Last year I briefly joined a writing critique group. I had already been writing a book about my cancer experience a year before that and decided joining this type of group would help me become a better writer. Most of their advice was helpful but there was one subject we went round and round on and that was… me not sharing my emotional pain. I was told that I needed to write about the agony and fear I felt when I first learned about the diagnosis and how awful the treatments were. I do admit the treatments sucked and were physically painful, but I never was fearful. I explained to the group that getting angry was my default button, not fear. Then the group leader scolded me for “not dealing with my illness properly”; that’s when I left and never came back.
Its one thing to critique someone’s work but it’s another to critique the way they handle a crises… any crises! What I heard from him was, the emotions I felt were not valid.
Its been several months since I wrote another chapter and the reason is I thought maybe readers are looking for emotional agony and they wouldn’t believe I chose to get pissed off instead. When I was a kid, my dad got mad if I started crying about something. He told me to “toughen up” (his way of raising me had a lot to do with him being a staff sergeant in the Air Force until I was age seven) and if I had to get upset, it was better to get mad. When I grew up, I handled my problems the same way, and if I did shed tears they were angry ones.
We are all different human beings, with different backgrounds (some call it baggage) and we all have different ways of expressing our emotions. There is no right or wrong way and for me, getting angry worked. I felt empowered. I felt invincible! Was I shocked hearing the original diagnosis? Hell yeah! But that shock quickly turned into determination. If I was going out, I was going to put up one hell of a fight!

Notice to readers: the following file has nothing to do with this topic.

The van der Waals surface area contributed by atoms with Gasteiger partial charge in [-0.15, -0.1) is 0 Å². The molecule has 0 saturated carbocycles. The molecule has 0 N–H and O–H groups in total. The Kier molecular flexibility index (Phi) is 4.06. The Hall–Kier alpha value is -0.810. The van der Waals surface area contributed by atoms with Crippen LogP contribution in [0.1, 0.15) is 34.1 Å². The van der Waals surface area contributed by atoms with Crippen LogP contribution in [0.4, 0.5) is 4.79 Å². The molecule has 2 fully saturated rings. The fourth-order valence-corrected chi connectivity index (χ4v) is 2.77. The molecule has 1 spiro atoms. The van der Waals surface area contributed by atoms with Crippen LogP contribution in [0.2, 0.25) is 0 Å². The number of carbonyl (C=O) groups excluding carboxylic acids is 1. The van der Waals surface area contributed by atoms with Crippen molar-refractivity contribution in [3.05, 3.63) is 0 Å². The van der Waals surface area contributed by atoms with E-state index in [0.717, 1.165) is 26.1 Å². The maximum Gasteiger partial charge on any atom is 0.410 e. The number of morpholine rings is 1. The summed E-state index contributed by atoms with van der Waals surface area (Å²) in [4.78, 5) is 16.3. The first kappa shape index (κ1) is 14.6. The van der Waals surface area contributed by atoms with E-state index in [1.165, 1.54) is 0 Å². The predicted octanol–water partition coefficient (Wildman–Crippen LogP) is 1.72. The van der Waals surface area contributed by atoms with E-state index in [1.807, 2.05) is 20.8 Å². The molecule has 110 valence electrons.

The first thing I told my team of doctors was to do whatever they needed to kill the cancer and the second was to never say that “word” in my presence. I would not allow that disease to define me. Next, I told my husband and son I needed a positive living environment… no matter what. Tom Petty’s song, “I won’t back down” became my battle cry. I probably played it a 100,000 times over the six months of treatment.
Did I ever feel scared? Yes, but only for a minute. Deep inside I always knew I would beat the c-word. Don’t ask me how, I just knew.
So, now I decided to get back to writing my story and tell my truth, my journey because that’s all I can tell. I have to be truthful, otherwise I’m just bullshitting you and this book should be in the fiction section, not self-help. If you’re looking for emotional pain and suffering, you’ll hate this book but if you want to find out how I survived not only cancer, but the medical professions’ red tape and insurance games, then you might learn information that will help you or a loved one get through it. I wrote about what worked for me. You have to figure out what makes sense to you; in other words find your truth and stick with it.
Be well and never let anyone tell you how your supposed to feel.